Wednesday, June 30, 2010

The Big Goose Egg

I promised myself (and you) that I would keep track of my monthly miniature painting total.  Well for June, that number is zero.

I've got good reasons, not the least of which is being out of the state for two weeks.  I also had an annual review at work to prepare for.  On the "I did do something fun, hobby-wise" front, I got in one game (resulting in a horrible loss) and some modular dungeon terrain built.

I made a bit of a mis-step in trying to get my miniatures-painting mojo flowing again by busting out these zombie miniatures by Wargames Factory that I've had forever sitting around.  After a few hours of painting them, I remembered why.  The detail is very crude, and WF has distinctly shown improvement since these figures.  But they are disheartening, and I have actually considered just pitching them.

In my off-hours and long travel times I have been considered the "Desert Island" question, considering and dismissing games that would qualify as "Desert Island" material.  Most skirmish games have been dismissed, for example, because I want to be able to have a healthy amount of miniatures to paint.  Almost paradoxically most "epic" games requiring 8' by 12' tables are out because of space requirements.  Somewhere in there is the sweet spot, probably about 4' by 6' or 8'.

I also really want a game that plays well as a solo game.  That is leaning me more towards the card-driven games like Piquet or any of the Two Hour Wargames products.  More as this progresses, not the least of which will be the final word on the new job in a couple of weeks.

Monday, June 28, 2010

AAR: Empire vs. Dwarfs (WHFB, 1999 pts)

In a word, I got shellacked.

Wrong army, bad deployment, and lousy die rolling.   Top it off with some bad generalship in the form of forgetting to move/fire units, and I deserved to lose.  Thinking I was going up against Tomb Kings, I took a pretty infantry-heavy army: spearmen, swordsmen, and halberdiers, most with free company back-ups.  Two knight units.  Two small units of archers, a unit of huntsmen (whom I promptly forgot when they got into the forest) and a mortar.  Captain, BSB, and a level 2 wizard as heroes.

My opponent and arch-rival Vince?  Shooty Dwarfs.  Two units of thunderers, four bolt throwers and a flame cannon.  Warriors, longbeards, and hammers as the hard center.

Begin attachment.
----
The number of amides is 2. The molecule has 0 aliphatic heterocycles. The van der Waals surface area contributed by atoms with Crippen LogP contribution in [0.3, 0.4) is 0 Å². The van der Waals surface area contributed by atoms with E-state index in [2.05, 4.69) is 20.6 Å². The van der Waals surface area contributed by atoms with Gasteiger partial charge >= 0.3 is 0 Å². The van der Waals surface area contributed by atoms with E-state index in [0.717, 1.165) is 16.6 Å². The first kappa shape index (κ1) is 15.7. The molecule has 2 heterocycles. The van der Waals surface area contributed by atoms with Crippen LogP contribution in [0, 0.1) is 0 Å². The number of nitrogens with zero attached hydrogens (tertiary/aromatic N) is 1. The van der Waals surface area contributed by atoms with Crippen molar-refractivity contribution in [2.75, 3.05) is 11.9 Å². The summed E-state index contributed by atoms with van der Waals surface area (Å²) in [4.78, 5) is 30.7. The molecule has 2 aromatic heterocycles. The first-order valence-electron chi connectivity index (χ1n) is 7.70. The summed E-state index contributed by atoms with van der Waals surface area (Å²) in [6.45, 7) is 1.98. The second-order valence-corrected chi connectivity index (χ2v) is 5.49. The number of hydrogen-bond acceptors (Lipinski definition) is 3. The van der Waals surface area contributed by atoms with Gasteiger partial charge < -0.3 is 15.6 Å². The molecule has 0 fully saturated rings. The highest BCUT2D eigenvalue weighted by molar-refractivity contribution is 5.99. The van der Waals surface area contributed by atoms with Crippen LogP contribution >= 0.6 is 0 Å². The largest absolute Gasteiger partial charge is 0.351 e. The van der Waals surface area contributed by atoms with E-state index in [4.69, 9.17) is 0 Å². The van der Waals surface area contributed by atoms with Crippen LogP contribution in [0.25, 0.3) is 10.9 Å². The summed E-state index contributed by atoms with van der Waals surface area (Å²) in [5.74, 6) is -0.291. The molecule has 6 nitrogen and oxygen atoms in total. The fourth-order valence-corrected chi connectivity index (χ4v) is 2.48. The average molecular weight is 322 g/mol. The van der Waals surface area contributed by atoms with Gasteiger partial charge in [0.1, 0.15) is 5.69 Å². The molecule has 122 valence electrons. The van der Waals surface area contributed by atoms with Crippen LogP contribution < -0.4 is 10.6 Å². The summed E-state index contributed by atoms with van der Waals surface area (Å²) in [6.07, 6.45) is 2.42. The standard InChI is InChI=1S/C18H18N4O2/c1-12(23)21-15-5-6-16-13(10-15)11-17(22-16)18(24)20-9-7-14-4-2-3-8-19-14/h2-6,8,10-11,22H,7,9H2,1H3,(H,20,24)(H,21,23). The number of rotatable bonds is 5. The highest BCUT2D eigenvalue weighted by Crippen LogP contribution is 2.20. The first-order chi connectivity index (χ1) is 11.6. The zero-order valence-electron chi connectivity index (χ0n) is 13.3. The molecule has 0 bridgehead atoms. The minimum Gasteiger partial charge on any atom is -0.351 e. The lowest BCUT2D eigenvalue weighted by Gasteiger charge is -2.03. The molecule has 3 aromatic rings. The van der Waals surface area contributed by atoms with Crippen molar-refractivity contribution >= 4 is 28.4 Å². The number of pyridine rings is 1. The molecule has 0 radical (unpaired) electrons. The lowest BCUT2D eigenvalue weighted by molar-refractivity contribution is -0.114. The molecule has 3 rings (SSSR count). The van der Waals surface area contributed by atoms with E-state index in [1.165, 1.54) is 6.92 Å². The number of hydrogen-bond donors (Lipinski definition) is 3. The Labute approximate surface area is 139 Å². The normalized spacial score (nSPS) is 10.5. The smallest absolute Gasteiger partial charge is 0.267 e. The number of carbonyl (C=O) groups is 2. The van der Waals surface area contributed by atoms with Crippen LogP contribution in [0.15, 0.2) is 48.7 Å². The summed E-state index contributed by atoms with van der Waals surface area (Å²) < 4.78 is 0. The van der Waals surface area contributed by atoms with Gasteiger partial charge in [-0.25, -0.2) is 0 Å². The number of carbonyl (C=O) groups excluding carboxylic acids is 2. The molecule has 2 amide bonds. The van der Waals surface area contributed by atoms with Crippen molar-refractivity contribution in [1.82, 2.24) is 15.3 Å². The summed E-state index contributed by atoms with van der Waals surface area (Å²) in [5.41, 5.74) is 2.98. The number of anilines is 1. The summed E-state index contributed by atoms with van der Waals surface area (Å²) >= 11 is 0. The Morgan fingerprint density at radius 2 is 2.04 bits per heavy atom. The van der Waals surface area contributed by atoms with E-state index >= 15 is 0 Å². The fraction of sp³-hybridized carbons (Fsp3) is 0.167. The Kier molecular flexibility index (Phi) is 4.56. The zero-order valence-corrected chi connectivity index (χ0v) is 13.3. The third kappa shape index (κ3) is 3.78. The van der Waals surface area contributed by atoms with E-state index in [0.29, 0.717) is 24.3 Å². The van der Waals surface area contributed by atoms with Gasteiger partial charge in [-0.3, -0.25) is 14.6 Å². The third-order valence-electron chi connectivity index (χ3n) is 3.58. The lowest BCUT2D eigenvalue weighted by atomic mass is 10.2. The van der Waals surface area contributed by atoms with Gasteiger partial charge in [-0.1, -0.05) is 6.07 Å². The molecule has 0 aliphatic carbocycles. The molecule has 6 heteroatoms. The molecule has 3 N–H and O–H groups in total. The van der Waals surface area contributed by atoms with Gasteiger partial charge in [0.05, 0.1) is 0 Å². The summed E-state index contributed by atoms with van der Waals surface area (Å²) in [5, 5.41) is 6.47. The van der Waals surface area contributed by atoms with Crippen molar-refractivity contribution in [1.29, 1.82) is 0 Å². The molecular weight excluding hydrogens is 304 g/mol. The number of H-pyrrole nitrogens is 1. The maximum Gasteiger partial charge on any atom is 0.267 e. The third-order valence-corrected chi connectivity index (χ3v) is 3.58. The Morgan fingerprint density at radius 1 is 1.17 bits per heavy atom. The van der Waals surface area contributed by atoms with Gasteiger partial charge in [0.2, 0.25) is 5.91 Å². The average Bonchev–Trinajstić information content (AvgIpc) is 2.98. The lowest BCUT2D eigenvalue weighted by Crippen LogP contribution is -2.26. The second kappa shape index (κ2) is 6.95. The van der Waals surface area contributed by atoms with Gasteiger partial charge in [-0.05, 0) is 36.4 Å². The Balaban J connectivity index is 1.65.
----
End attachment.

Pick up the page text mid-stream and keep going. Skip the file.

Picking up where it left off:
At best, the battle was a duel of war machines: my mortar pounded away at his three infantry units while his flame cannon panicked my two halberdier units almost off the table.  Neither rallied in time to get back into the action.  Then it was a turkey shoot for his thunderers until my S3 units got to his firing line and were unable to punch through.  One of my knight units was actually wiped out attacking a bolt-thrower crew (ugh).

Vince graciously offered to start over about halfway through when it seemed like we were heading for a rout. It actually wasn't as bad as it looked: while I had some heavy losses--a lot of units were still on the table, just not where I wanted them because of panicking.  On the other hand, I had hardly dented his army at all, so there is no doubt about who won.  I declined his offer, having limited time to play this month, but at least I got a game in, one I plan on learning from.

I also decided to go old school in my post-game activities.  I've been reading the reprint of Featherstone's Solo Wargaming and he dedicates a chapter to keeping a gaming journal.  This was obviously in the pre-internet era where blogs allow people to record gaming exploits (like this one), but I still found the idea of a written tome that I could go back to on my own appealing.  As it turns out Staples had a "red and black" notebook on clearance (A4 sized, oddly enough) for $1.50.  I jokingly call it my "book of grudges" since my first entry will be a brutal loss, but I'm hoping it'll inspire me to get to a table a little more often.

Thursday, June 24, 2010

The Battle of Hogwarts, HOTT style

I've been on holiday for the past week, and on the long drive back home I spent some time daydreaming on wargaming.  We've been listening to Harry Potter and the Deathly Hallows during the drive, and the final battle at Hogwarts got me wondering how I might recreate it on a gaming table.

There's lots of systems one could use, but the easiest would be Hordes of the Things (HOTT) and their typical attacker/defender dynamic plays into the scenario perfectly.

For those who don't know (stop reading if you want to avoid spoilers) at the end of the last book Hogwarts, Harry's castle-like school, is attacked by Lord Voldemort and his Death Eaters in an attempt to stop Harry from finding the Horcrux Voldemort has hidden there (and hopefully kill Harry, thus putting an end to his shenanigans).  The students, faculty, and assorted friends of Hogwarts hold off the Death Eaters in hopes that Harry will be able to find the Horcrux and put an end to Voldemort's evil.  In The Deathly Hallows the battle is merely the backdrop to Harry's adventure, but the wide variety of characters and creatures involved make in an ideal HOTT scenario to play.